Search models for disappeared persons in Latin America: lessons learned and challenges

05 Dec 2018

The Due Process of Law Foundation (DPLF), the Transitional Justice Observatory at Diego Portales University, Chile, and the Transitional Justice Institute at Ulster University, Northern Ireland, with the support of the Heinrich Boll Foundation and Open Society Foundations


Wednesday, December 5, 2018

12:00 – 2:00 pm

DPLF, 1779 Massachusetts Ave. NW Suite 710

Washington, D.C. 20036


Cath Collins

Coordinator of the Transitional Justice Observatory, Diego Portales University

Professor of Transitional Justice, Transitional Justice Institute, Ulster University, Northern Ireland


Oscar Loyola

Peruvian Team of Forensic Anthropology (EPAF)


Arcinio Suira

Executive Director, National Search Commission for Missing Persons in the context of the armed conflict in El Salvador (CNB and CONABUSQUEDA)


María Clara Galvis

Professor, Externado University of Colombia and member of the Committee on Enforced Disappearances, United Nations



Leonor Arteaga

Senior Program Officer, Due Process of Law Foundation (DPLF) and Commissioner in CONABUSQUEDA


Please confirm your attendance here.

Throughout the last few decades and to the present day, forced disappearance has been a widespread practice in Latin America in the context of political violence or criminal violence linked to the State. At the same time, the continent has also been a pioneer in state and non-state responses to these crimes, including Truth Commissions, trials on forced disappearances, not-for-profit forensic anthropology teams, specialized techniques in locating disappeared children and reuniting them with their families, and the families and human rights organizations that have provided solutions and have sustained long fights.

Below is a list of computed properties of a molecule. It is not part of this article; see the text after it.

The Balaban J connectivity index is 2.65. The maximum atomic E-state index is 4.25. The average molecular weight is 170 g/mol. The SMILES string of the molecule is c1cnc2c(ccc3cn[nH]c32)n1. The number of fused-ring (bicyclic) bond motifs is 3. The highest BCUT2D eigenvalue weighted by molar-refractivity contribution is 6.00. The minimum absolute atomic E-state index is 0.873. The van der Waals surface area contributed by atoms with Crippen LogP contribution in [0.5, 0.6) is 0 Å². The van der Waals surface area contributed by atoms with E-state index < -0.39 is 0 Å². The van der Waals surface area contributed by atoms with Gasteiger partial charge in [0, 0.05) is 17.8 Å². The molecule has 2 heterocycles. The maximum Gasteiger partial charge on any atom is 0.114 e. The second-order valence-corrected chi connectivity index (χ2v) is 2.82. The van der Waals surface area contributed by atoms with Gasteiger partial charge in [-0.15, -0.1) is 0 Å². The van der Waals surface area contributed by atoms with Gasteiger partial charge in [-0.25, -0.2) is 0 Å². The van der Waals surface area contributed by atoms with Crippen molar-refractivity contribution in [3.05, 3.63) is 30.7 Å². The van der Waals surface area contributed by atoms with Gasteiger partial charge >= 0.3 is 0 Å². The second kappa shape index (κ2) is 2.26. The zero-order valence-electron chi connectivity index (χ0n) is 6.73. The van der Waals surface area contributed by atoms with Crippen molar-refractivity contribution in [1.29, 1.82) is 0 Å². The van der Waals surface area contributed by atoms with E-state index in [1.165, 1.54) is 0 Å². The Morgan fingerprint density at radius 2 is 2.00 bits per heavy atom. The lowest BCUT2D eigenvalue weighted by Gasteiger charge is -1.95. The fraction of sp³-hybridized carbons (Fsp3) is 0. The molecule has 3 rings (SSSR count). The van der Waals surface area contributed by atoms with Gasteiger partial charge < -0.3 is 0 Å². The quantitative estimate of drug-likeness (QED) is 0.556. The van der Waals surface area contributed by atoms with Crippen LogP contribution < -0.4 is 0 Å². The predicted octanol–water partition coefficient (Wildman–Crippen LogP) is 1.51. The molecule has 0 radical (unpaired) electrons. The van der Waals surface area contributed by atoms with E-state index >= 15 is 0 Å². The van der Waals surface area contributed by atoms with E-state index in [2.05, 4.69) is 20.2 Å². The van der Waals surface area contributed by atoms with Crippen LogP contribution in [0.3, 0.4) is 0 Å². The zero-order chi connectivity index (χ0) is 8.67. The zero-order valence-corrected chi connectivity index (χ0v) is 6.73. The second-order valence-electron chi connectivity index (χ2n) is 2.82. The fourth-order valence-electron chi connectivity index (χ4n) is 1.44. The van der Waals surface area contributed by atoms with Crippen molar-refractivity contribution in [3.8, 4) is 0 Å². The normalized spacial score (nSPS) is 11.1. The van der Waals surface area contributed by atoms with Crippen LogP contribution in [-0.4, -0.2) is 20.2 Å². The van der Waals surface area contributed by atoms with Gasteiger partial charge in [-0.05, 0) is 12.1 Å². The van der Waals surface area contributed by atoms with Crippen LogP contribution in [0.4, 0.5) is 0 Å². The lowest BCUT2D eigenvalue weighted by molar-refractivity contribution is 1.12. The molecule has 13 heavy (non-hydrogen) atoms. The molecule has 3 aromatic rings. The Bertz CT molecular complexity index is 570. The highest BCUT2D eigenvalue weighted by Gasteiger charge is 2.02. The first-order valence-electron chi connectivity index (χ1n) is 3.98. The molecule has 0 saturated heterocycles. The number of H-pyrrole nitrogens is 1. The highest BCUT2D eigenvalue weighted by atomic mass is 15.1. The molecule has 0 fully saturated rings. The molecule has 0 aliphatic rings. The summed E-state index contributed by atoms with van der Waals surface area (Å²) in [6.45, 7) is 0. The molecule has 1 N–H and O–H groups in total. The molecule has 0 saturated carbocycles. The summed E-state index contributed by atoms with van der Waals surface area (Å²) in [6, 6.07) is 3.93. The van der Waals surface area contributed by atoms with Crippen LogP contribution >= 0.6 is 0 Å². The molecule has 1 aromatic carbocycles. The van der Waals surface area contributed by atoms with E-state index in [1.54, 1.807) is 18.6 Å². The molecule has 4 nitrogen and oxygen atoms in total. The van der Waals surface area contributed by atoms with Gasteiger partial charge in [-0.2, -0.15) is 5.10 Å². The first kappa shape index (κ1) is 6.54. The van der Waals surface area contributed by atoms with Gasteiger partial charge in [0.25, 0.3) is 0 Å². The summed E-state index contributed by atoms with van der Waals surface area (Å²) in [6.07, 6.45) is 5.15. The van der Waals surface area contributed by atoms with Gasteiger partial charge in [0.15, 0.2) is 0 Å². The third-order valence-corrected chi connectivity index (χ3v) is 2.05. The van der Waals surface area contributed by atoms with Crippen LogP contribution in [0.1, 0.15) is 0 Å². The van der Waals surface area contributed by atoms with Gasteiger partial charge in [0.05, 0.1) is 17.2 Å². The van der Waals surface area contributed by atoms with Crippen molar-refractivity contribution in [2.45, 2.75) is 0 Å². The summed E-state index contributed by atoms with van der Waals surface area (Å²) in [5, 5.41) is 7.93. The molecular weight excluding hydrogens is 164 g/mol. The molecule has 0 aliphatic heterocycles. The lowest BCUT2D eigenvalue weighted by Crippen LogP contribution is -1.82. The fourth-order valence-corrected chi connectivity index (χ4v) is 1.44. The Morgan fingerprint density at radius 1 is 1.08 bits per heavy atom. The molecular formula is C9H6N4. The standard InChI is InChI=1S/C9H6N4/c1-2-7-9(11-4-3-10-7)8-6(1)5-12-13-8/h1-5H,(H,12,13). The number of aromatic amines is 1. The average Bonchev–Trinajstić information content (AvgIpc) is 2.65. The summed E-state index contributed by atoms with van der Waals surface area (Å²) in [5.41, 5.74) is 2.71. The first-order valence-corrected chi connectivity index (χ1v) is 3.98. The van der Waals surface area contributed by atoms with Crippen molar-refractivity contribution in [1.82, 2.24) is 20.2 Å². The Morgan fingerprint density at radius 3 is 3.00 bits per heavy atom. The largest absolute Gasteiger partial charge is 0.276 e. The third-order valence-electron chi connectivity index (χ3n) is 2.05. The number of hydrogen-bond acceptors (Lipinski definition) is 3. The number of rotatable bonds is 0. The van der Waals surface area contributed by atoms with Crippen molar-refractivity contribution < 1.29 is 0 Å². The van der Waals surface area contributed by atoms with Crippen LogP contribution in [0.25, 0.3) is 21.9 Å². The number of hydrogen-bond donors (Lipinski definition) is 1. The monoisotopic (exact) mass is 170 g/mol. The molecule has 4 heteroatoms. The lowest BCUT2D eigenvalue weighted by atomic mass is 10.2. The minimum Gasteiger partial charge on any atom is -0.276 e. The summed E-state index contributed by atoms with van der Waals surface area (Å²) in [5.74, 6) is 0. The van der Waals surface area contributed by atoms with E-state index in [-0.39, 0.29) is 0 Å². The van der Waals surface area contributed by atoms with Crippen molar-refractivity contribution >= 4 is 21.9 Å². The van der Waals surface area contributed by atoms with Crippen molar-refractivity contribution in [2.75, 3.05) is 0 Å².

These reflections and practices, in addition to the demands of the victims, have given rise to the emergence of state institutions and offices that conduct and/or support search and identification activities. This has occurred by law or presidential decrees, with different organizational and structure models, in at least four countries: Mexico, Peru, El Salvador, and Colombia, and is currently under study in other countries such as Chile. Join us to hear from our panelists about lessons learned and how to take advantage of progress in various countries.

The panelists will be in Washington DC, on the occasion of a hearing on this subject before the Inter-American Commission on Human Rights (IACHR) that will be held that same day at 9:00 a.m. EST, to be transmitted live via

The event will be held in Spanish, with simultaneous translation to English.